As if the City’s shameful traffic jams were not enough to worsen the living conditions, the ceaseless sounding of horn by motorists, especially near hospitals, has begun to badly affect the recovery of patients.
Doctors at hospitals say the rate of patient recovery has been going down, thanks to the rising sound levels from vehicles. The noise level is no lesser than 80-90 decibels around hospitals, much higher than the stipulated 50 decibels. A perimeter of 100 metres around any school, hospital or court is considered a ‘silent zone’. Motorists, however, hardly heed the rule, and flagrantly honk even in these zones.
As many hospitals are on the City’s busy thoroughfares with high traffic density, high levels of sound disturb patients psychologically, hindering the healing process.
Dr Mudit Saxena, COO, HCG Cancer Care Hospital, said the condition of a few patients had worsened due to shrill sounds whereas most of them showed symptoms of hypertension.
“Patients are in a state of mild depression because of the illness. The loud sound only leads to more restlessness, causing sleep disorders,” he added, suggesting that the best way would be to use asbestos and sound-absorbing materials in hospital buildings.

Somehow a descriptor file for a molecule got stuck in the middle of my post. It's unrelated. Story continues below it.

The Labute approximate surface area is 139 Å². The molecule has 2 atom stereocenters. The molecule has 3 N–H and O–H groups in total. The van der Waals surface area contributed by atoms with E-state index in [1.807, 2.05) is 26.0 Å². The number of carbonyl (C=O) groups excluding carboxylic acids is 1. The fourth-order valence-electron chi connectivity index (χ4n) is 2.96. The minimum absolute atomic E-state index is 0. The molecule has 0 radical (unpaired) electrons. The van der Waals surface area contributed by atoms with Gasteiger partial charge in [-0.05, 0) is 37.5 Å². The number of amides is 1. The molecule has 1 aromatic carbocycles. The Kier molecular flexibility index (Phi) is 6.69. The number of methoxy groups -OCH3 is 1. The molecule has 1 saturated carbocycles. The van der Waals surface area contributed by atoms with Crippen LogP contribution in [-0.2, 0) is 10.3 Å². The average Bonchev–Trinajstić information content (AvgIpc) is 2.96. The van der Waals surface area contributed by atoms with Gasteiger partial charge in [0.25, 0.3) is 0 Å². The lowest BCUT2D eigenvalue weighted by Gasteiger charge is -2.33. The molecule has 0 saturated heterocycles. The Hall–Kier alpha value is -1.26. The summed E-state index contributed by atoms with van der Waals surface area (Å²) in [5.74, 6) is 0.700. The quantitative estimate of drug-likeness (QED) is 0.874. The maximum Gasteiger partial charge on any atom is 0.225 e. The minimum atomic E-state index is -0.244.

Making motorists sensitive to the plight of patients is a Herculean task, he maintained.
Dr Ajit Benedict Royan, the vice president of Hosmat Hospital, said motorists pay no regard to ‘No Honking’ boards outside hospitals.
“If sound levels are above the permissible limit, patients will certainly be irritated. As a result, they get agitated and their blood pressure levels are likely to go up, leading to further complications,” he explained.
The Additional Commissioner of Police (Traffic and Security), B Dayananda, said that motorists honking in prohibited zones were being fined Rs 100 each. “We also have launched campaigns such as ‘I won’t Honk’ drive, where people pledge not to sound the horn unless necessary,” he said.